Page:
It’s March. Winter’s a bit long in the tooth. Spring? Hints now and then. Ice skating is fading. So, what am I reading?
Lost Christianities: The battle for scripture and the faiths we never knew, by Bart D. Ehrman.
If there ever was a jumpy house of competing ideas, it is Christianity, a religion with such disparate sects, you have to wonder you can call all these competing groups, “Christian.” And the Bible? There isn’t just one. The Catholics have the apocryphal books in theirs. Protestants? Per the apocrypha, they say “No way.” Bart Ehrman’s book deals with lost texts and ideas from the first few centuries of the Common Era, and the story is fascinating. Unless you’re a Biblical scholar, you’ve probably not heard of any of this, and he touches on topics such as “lost scriptures” written by Simon Peter and Judas Thomas (who was also Jesus’ twin, and mortal, brother), Gnostic sects, etc. It’s a story of a battle of ideas, politics and power.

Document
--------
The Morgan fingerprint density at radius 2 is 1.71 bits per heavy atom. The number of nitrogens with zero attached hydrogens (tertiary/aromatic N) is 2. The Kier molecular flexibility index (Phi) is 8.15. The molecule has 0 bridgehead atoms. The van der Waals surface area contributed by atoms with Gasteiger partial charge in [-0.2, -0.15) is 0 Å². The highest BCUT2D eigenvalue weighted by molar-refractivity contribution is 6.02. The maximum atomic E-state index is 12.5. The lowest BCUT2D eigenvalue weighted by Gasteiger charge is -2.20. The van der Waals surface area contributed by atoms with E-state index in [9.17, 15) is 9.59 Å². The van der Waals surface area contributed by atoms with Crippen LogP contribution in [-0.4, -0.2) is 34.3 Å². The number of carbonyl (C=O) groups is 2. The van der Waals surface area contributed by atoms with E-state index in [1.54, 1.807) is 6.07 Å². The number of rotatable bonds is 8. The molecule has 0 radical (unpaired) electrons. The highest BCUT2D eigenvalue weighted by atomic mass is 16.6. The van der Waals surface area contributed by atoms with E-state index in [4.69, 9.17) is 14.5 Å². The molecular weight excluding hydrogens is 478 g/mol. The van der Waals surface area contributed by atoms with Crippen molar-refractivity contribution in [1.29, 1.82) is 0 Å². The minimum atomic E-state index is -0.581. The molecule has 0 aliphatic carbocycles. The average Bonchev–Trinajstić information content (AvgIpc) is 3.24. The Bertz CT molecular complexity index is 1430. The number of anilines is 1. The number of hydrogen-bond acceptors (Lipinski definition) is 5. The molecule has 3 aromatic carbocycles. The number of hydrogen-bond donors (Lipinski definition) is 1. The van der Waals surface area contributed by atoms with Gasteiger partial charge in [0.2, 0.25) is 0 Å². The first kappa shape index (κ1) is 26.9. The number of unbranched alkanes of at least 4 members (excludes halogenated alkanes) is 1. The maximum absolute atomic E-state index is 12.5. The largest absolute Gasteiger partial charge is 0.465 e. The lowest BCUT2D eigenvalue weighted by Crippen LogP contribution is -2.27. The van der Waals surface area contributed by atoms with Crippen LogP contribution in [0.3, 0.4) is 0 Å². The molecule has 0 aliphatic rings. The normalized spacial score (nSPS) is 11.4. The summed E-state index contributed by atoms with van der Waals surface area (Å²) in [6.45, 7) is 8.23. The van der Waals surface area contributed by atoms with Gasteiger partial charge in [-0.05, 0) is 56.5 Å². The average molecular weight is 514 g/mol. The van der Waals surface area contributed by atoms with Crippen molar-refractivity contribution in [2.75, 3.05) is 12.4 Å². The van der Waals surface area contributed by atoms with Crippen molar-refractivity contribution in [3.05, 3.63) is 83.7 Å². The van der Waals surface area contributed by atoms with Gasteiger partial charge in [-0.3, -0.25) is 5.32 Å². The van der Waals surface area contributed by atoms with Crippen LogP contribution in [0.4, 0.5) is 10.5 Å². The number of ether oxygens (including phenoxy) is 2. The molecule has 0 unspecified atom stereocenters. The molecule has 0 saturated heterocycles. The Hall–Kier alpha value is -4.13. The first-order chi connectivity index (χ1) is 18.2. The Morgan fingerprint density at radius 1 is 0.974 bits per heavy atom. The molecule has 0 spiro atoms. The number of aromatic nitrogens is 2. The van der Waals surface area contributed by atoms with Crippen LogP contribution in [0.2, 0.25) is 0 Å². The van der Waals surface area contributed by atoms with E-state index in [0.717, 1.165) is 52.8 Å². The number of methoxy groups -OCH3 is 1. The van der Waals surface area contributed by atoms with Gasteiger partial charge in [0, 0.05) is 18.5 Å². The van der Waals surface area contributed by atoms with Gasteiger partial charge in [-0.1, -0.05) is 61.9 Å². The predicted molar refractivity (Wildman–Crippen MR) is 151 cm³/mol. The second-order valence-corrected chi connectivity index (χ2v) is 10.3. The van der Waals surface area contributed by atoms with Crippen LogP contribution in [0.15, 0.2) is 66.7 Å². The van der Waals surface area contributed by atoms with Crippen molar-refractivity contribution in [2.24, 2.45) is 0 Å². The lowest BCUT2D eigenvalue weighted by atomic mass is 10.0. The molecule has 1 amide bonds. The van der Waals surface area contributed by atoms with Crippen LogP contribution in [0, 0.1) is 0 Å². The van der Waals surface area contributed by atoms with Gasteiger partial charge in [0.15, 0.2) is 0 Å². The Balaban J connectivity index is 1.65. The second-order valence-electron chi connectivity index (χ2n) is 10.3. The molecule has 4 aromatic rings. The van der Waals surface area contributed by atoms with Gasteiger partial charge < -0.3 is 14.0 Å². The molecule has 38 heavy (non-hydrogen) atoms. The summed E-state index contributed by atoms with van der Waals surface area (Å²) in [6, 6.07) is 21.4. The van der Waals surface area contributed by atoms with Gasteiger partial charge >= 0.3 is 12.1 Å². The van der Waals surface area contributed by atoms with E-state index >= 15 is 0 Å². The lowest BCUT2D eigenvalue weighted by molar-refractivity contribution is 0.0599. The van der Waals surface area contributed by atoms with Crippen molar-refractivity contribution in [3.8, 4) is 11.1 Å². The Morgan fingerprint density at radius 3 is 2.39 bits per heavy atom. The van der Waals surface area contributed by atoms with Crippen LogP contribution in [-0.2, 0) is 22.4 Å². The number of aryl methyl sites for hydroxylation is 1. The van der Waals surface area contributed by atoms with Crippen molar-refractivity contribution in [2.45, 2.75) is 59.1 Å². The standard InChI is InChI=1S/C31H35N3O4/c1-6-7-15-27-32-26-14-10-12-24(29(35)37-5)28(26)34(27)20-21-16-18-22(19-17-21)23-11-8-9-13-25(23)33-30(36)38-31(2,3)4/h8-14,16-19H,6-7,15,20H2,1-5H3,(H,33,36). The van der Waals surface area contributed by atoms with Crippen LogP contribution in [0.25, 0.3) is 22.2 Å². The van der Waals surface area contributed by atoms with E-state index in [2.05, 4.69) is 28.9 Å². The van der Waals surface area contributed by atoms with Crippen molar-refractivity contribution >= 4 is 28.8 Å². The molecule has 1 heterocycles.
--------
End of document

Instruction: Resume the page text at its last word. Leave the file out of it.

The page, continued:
Struggles and triumphs, by P.T. Barnum.
Phineas Taylor Barnum, that is. In the 19th century, he was America’s greatest showman, a man who dedicated his life to alleviating the “severe and drudging practicalness” of American civilization with a parade of curiosity museums, circuses, sideshows, divas and pioneered the use of advertising to sway the public’s interests. In many ways, his ideas presaged our world of mass entertainments. He was a bit of a wag, though. Allegedly, he plotted with Mark Twain to lease a comet’s tail to take a million passengers on a guided tour of outer space. Sign me up!
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